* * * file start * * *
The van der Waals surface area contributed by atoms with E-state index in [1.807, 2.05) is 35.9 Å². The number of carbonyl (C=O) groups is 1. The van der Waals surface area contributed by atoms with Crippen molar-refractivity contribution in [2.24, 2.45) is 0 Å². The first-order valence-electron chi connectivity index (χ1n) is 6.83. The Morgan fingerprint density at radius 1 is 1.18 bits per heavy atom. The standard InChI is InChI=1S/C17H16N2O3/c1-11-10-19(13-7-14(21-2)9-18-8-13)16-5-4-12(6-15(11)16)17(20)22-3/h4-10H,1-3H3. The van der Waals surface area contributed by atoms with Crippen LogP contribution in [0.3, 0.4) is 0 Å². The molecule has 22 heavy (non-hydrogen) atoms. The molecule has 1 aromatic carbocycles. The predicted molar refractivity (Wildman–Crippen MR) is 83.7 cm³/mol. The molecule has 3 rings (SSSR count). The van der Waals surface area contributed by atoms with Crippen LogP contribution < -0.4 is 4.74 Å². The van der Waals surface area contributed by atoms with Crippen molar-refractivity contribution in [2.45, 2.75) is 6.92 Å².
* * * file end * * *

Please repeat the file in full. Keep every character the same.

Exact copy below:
The van der Waals surface area contributed by atoms with E-state index in [1.807, 2.05) is 35.9 Å². The number of carbonyl (C=O) groups is 1. The van der Waals surface area contributed by atoms with Crippen molar-refractivity contribution in [2.24, 2.45) is 0 Å². The first-order valence-electron chi connectivity index (χ1n) is 6.83. The Morgan fingerprint density at radius 1 is 1.18 bits per heavy atom. The standard InChI is InChI=1S/C17H16N2O3/c1-11-10-19(13-7-14(21-2)9-18-8-13)16-5-4-12(6-15(11)16)17(20)22-3/h4-10H,1-3H3. The van der Waals surface area contributed by atoms with Crippen LogP contribution in [0.3, 0.4) is 0 Å². The molecule has 22 heavy (non-hydrogen) atoms. The molecule has 1 aromatic carbocycles. The predicted molar refractivity (Wildman–Crippen MR) is 83.7 cm³/mol. The molecule has 3 rings (SSSR count). The van der Waals surface area contributed by atoms with Crippen LogP contribution < -0.4 is 4.74 Å². The van der Waals surface area contributed by atoms with Crippen molar-refractivity contribution in [2.45, 2.75) is 6.92 Å².